The minutes ticked on as I sat outside of the principal’s office, waiting for someone to ask me why I was there. I was prepared for the question; I had, in fact, placed a bookmark into my worn Korean-English dictionary and marked the page where I’d written my answer in careful letters.

Hello, my name is Tae Yun Kim. I want to teach your students martial arts.

But no one had asked. Every afternoon for the last several weeks, I had taken a seat and waited for an invitation to speak, to no avail. At just over twenty, I was tiny and thin — at a glance, I almost looked like one of the students walking through the schools’ halls. But aside from a few odd glances, no one spoke to me. Yet, day in and out, I returned with my dictionary in hand, preparing for the day that someone would invite me inside. 

It took a month. Finally, a curious administrator asked me what I was doing, and I finally had a chance to explain.

The principal was skeptical, at first. He told me that the school couldn’t pay me, that they didn’t want students to hurt themselves, that there was no martial arts course in place.

“That’s okay,” I told him, “I’ll volunteer, and martial arts will teach your students discipline.”

After some time, he agreed.

Persistence, I’ve learned, is often the key to success. After the first few days of waiting, some might have given up or assumed the answer was no — but because I committed myself, I was able to achieve both acceptance and opportunities beyond measure.

Having the chance to teach brought me joy, because all I wanted to do was share my skills in martial arts. Back then, I was barely into my twenties and had just made the journey from my village in rural Korea to Vermont. Teaching was my dream — and I had struggled for years to study martial arts, facing abuse in a profoundly repressive patriarchal culture. I’d become Korea’s very first female grandmaster but was rejected as a teacher because of my gender. I wanted to teach, as I had been taught, and help others break free of their fears and circumstances — I just needed the chance.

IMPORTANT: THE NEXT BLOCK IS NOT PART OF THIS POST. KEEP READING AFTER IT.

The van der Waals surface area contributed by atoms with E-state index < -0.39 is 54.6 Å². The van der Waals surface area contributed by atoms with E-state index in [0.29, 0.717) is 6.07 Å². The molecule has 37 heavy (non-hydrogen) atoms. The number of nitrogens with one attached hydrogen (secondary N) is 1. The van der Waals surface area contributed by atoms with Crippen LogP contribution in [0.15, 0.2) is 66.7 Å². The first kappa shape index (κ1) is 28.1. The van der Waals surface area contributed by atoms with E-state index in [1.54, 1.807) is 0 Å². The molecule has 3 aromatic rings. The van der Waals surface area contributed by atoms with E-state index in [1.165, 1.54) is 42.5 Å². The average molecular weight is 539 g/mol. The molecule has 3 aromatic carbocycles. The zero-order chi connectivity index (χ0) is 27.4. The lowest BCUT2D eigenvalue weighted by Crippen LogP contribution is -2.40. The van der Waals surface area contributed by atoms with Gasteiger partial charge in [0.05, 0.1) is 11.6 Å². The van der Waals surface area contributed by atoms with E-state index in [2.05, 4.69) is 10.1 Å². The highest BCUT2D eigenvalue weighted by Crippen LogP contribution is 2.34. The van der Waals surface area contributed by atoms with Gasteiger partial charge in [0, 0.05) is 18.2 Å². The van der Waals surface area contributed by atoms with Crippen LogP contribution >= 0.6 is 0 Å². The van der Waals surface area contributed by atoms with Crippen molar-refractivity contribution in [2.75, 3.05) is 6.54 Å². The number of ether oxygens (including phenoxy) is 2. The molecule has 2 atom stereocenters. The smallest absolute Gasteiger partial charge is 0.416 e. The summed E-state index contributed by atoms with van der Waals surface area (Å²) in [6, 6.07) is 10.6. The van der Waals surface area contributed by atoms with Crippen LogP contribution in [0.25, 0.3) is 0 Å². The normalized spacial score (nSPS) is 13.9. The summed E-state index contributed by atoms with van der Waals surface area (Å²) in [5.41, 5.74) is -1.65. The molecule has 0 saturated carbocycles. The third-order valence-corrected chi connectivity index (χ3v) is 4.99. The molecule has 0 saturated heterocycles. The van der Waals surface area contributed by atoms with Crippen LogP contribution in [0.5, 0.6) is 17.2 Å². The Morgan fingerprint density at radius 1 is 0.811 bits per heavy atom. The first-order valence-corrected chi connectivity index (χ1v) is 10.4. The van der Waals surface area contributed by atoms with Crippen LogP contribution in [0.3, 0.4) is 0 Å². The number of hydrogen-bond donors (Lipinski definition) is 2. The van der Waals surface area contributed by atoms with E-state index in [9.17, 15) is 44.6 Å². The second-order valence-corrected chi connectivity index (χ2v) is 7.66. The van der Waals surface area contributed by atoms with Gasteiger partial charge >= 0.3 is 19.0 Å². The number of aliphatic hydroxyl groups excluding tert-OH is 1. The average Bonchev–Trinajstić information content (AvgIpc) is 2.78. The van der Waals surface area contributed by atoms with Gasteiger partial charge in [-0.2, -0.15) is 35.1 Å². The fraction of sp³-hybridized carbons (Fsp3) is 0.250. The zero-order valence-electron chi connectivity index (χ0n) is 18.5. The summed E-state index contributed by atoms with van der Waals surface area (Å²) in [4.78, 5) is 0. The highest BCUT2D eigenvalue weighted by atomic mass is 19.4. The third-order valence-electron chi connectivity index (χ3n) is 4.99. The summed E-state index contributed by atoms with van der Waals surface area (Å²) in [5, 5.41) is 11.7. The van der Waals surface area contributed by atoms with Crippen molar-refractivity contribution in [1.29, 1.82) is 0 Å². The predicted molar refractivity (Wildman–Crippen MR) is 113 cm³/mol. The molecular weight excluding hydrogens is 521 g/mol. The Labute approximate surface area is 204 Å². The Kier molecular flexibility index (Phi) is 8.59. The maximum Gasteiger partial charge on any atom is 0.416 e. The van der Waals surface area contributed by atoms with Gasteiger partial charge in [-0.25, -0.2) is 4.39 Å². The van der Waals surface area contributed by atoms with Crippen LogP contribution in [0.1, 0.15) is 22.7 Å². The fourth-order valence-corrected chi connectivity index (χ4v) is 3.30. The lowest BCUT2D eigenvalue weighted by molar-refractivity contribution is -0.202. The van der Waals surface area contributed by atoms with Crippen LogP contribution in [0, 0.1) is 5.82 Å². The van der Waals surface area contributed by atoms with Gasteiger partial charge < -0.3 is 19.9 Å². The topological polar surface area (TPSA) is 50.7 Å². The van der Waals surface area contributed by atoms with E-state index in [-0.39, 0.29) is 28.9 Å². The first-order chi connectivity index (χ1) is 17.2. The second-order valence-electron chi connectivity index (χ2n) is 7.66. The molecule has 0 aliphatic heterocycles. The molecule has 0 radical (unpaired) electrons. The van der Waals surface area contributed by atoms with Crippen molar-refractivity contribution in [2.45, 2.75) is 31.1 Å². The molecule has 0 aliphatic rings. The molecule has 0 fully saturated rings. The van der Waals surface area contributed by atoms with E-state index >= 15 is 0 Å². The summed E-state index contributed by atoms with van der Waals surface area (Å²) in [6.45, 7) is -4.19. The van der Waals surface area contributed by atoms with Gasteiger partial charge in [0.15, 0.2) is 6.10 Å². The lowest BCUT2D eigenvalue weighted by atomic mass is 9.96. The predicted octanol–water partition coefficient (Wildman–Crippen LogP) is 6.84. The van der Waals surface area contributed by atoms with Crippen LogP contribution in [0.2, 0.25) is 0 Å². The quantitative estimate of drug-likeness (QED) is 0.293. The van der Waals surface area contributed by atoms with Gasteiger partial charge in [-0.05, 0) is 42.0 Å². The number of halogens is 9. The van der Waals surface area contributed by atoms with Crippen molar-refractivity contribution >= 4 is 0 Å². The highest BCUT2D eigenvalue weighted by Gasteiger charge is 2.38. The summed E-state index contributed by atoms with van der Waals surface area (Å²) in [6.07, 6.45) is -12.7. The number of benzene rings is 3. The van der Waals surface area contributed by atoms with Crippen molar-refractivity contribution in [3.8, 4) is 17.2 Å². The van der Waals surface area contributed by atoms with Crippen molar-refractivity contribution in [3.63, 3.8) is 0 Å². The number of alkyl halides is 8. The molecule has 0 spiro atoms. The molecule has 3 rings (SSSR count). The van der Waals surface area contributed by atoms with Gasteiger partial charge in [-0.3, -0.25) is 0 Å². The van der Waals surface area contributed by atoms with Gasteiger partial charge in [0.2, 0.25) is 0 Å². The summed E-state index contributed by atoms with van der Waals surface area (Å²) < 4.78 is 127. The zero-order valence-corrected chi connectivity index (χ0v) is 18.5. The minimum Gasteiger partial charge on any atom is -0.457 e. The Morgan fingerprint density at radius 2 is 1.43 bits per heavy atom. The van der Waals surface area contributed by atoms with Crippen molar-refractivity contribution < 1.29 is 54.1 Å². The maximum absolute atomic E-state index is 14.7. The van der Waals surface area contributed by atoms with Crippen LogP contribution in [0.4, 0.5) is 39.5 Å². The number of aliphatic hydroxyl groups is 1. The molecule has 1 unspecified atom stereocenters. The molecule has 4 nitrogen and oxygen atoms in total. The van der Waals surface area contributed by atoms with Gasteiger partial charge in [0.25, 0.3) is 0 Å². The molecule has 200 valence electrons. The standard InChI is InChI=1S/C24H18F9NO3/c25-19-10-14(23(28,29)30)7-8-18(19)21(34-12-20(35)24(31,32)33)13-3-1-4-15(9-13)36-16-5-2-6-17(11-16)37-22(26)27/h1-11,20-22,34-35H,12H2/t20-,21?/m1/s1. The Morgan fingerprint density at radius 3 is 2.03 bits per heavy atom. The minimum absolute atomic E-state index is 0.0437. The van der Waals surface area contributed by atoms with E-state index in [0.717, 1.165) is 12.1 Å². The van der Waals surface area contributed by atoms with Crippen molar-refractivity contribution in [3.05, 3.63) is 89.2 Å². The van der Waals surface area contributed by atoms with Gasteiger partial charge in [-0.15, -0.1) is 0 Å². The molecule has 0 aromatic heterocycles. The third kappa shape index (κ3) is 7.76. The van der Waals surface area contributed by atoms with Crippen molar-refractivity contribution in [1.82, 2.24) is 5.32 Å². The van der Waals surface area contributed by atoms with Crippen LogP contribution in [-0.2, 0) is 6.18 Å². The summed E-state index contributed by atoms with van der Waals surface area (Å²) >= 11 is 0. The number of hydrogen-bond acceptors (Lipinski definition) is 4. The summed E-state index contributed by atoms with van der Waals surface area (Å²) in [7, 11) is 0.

That day, in that office, was my chance. It’s been decades since that day, but I still remember it. Since then, I’ve moved on to establish my own school, hundreds of miles away. I’ve taught thousands of students, built a tech company, and risen far above where my elders thought I would — all because of persistence.

 

Here’s what I’ve learned over the years.

 If You Don’t Ask, You Guarantee Rejection

Many people abide by unnecessarily strict rules, so boxed in by their fears of seeming impolite or overly forward that they wall themselves off from opportunities. Another person might have been intimidated or embarrassed by the idea of sitting outside of a principal’s office for a month — but taking a risk on that embarrassment helped me make an enormous step forward in my career. I don’t regret it, and I wouldn’t even if the answer was a firm rejection.